Assessment of Energy Consumption and Range in Electric Vehicles with High Efficiency HVAC Systems Based on the Tesla Expander 2019-24-0244
Battery electric vehicles (BEVs) are considered one of the most promising solution to improve the sustainability of the transportation sector aiming at a progressive reduction of the dependence on fossil fuels and the associated local pollutants and CO2 emissions.
Presently, the major technological obstacle to a large scale diffusion of BEVs, is the fairly low range, typically less than 300 km, as compared to classical gasoline and diesel engines. This limit becomes even more critical if the electric vehicle is operated in severe weather conditions, due to the additional energy consumption required by the cabin heating, ventilating, and air-conditioning (HVAC).
Presently, the adoption of vapor-compression cycle, either in heat pump or refrigerator configuration, represents the state-of-the-art technology for HVAC systems in vehicles. Such devices typically employ an expansion valve to abruptly reduce the pressure causing the flash evaporation of the working fluid. This component, although necessary to provide the cooling effect, is also responsible of a significant exergy loss, which reduces the efficiency of the thermodynamic cycle.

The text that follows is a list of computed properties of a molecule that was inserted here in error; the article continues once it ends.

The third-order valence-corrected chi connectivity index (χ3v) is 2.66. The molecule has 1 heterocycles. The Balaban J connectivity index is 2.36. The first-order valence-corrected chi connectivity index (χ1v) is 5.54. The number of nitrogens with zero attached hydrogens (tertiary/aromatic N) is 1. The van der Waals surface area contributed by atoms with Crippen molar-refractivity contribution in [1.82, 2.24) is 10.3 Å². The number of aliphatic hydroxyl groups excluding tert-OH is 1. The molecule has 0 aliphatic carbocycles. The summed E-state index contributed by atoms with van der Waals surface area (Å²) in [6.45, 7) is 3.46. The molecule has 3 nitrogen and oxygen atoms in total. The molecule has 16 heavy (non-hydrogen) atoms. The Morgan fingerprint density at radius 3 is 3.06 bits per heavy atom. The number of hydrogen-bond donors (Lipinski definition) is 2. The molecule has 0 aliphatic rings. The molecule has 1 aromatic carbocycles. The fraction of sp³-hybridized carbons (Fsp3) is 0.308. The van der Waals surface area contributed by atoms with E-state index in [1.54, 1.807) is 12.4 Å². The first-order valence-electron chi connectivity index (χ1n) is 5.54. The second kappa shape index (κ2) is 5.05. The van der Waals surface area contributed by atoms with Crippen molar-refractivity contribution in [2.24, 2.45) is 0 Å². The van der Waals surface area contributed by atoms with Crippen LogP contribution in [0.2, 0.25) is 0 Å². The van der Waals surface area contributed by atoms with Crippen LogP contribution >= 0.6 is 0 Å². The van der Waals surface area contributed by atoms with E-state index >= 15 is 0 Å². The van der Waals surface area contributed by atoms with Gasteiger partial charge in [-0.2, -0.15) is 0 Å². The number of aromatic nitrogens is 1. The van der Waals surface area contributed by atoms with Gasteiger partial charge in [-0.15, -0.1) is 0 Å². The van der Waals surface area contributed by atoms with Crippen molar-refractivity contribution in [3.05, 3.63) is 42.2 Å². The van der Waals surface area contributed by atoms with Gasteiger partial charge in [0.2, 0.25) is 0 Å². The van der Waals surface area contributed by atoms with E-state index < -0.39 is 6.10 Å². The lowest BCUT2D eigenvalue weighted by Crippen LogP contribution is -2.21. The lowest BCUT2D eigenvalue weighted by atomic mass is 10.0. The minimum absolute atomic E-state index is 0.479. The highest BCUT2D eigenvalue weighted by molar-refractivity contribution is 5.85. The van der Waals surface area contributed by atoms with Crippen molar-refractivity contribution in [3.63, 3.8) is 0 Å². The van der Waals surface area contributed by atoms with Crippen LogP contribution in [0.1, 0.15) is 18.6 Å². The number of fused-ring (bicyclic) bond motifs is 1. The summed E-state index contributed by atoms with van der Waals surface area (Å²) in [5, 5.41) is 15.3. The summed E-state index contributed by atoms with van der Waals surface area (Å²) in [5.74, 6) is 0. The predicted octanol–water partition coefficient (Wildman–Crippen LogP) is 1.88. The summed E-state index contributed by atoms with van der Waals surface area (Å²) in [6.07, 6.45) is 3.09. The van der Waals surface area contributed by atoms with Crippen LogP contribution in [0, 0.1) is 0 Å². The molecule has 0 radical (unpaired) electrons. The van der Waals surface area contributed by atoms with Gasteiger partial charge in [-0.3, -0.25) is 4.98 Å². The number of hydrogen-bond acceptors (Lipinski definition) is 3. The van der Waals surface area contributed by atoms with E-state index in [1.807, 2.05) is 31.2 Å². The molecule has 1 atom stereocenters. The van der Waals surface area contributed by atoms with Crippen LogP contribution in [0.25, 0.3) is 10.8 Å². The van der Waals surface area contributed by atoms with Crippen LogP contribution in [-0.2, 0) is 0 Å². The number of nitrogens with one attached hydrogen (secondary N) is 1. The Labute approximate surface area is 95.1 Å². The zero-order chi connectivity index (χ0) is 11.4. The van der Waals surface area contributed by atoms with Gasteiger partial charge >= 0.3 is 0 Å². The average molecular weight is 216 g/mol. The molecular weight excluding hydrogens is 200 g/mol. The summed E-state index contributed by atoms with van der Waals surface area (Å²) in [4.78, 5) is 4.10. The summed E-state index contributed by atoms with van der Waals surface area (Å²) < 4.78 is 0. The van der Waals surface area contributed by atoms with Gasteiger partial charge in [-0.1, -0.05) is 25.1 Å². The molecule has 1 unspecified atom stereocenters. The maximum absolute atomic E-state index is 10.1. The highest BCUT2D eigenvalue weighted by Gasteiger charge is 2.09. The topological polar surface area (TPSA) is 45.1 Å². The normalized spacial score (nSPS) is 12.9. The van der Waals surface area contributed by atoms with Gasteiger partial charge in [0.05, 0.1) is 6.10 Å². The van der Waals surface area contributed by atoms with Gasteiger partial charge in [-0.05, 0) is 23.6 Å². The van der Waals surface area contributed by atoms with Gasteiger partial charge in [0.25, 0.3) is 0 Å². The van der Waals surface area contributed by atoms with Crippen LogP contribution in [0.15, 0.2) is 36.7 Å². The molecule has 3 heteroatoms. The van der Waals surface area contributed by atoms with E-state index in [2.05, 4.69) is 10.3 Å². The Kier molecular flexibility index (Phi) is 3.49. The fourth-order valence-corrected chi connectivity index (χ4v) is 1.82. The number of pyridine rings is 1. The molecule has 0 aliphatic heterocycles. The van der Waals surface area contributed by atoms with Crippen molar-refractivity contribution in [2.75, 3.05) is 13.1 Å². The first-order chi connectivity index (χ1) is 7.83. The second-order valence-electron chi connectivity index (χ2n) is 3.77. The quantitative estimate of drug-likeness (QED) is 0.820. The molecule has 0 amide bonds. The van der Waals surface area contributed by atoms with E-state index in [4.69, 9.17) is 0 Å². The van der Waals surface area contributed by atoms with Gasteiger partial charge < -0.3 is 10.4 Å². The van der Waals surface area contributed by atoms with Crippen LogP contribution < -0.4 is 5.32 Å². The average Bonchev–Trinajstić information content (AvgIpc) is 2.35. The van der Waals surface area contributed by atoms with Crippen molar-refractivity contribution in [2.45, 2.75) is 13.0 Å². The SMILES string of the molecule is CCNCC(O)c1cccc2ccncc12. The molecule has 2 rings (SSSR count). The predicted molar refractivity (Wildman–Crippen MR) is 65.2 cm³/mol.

In this paper we study the possible benefits in terms of energy saving and consequent increase of the driving range, that can be obtained in electric vehicles that adopt a high efficiency HVAC system, where the Tesla turbine replaces the classical expansion valve in order to recover part of the exergy typically lost by the working fluid in the expansion phase.
First, an off-design thermodynamic model was developed to assess the performance of the proposed HVAC system as function of the ambient temperature. Then, the calculated COP curves were implemented in an in-house Matlab code based on Nissan Leaf design data. Simulations are carried out considering various reference driving cycles showing that this solution may result in a potential increase of the electric vehicle range up to 5-10%.
Paolo Iora, Alberto Cassago, Costante Invernizzi, Alessandro Copeta, Gioele Di Marcoberardino, Stefano Uberti, Daniele Fiaschi, Lorenzo Talluri, Laura Tribioli
University of Brescia, University of Florence, University of Rome Niccolò Cusano